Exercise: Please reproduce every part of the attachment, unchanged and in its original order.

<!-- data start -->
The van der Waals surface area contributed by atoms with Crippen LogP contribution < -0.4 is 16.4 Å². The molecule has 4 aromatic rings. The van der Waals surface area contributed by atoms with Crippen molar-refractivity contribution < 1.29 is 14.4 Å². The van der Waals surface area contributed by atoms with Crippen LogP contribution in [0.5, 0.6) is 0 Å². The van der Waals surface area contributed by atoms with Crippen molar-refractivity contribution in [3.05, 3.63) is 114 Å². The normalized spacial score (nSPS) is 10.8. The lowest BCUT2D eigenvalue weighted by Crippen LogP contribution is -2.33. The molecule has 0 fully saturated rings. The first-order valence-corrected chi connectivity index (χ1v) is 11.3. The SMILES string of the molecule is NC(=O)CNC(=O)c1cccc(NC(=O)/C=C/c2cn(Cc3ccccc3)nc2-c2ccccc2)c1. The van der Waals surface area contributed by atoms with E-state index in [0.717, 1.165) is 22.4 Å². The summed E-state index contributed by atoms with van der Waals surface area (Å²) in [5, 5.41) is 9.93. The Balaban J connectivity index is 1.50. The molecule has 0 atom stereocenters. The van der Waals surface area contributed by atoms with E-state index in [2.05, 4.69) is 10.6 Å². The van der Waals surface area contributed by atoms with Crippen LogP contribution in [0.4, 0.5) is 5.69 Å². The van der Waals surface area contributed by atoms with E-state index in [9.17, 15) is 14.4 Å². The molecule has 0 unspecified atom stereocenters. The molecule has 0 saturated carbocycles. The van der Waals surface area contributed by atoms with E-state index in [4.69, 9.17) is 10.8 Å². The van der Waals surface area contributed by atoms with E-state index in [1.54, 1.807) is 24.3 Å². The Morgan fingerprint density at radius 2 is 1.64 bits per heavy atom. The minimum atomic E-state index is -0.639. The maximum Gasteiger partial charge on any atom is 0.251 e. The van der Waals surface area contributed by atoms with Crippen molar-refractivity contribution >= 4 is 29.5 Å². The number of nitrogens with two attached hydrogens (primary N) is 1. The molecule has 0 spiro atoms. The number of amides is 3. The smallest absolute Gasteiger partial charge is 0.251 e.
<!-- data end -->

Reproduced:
The van der Waals surface area contributed by atoms with Crippen LogP contribution < -0.4 is 16.4 Å². The molecule has 4 aromatic rings. The van der Waals surface area contributed by atoms with Crippen molar-refractivity contribution < 1.29 is 14.4 Å². The van der Waals surface area contributed by atoms with Crippen LogP contribution in [0.5, 0.6) is 0 Å². The van der Waals surface area contributed by atoms with Crippen molar-refractivity contribution in [3.05, 3.63) is 114 Å². The normalized spacial score (nSPS) is 10.8. The lowest BCUT2D eigenvalue weighted by Crippen LogP contribution is -2.33. The molecule has 0 fully saturated rings. The first-order valence-corrected chi connectivity index (χ1v) is 11.3. The SMILES string of the molecule is NC(=O)CNC(=O)c1cccc(NC(=O)/C=C/c2cn(Cc3ccccc3)nc2-c2ccccc2)c1. The van der Waals surface area contributed by atoms with E-state index in [0.717, 1.165) is 22.4 Å². The summed E-state index contributed by atoms with van der Waals surface area (Å²) in [5, 5.41) is 9.93. The Balaban J connectivity index is 1.50. The molecule has 0 atom stereocenters. The van der Waals surface area contributed by atoms with E-state index in [2.05, 4.69) is 10.6 Å². The van der Waals surface area contributed by atoms with Crippen LogP contribution in [0.4, 0.5) is 5.69 Å². The van der Waals surface area contributed by atoms with E-state index in [9.17, 15) is 14.4 Å². The molecule has 0 unspecified atom stereocenters. The molecule has 0 saturated carbocycles. The van der Waals surface area contributed by atoms with E-state index in [4.69, 9.17) is 10.8 Å². The van der Waals surface area contributed by atoms with E-state index in [1.54, 1.807) is 24.3 Å². The Morgan fingerprint density at radius 2 is 1.64 bits per heavy atom. The minimum atomic E-state index is -0.639. The maximum Gasteiger partial charge on any atom is 0.251 e. The van der Waals surface area contributed by atoms with Crippen molar-refractivity contribution >= 4 is 29.5 Å². The number of nitrogens with two attached hydrogens (primary N) is 1. The molecule has 0 spiro atoms. The number of amides is 3. The smallest absolute Gasteiger partial charge is 0.251 e.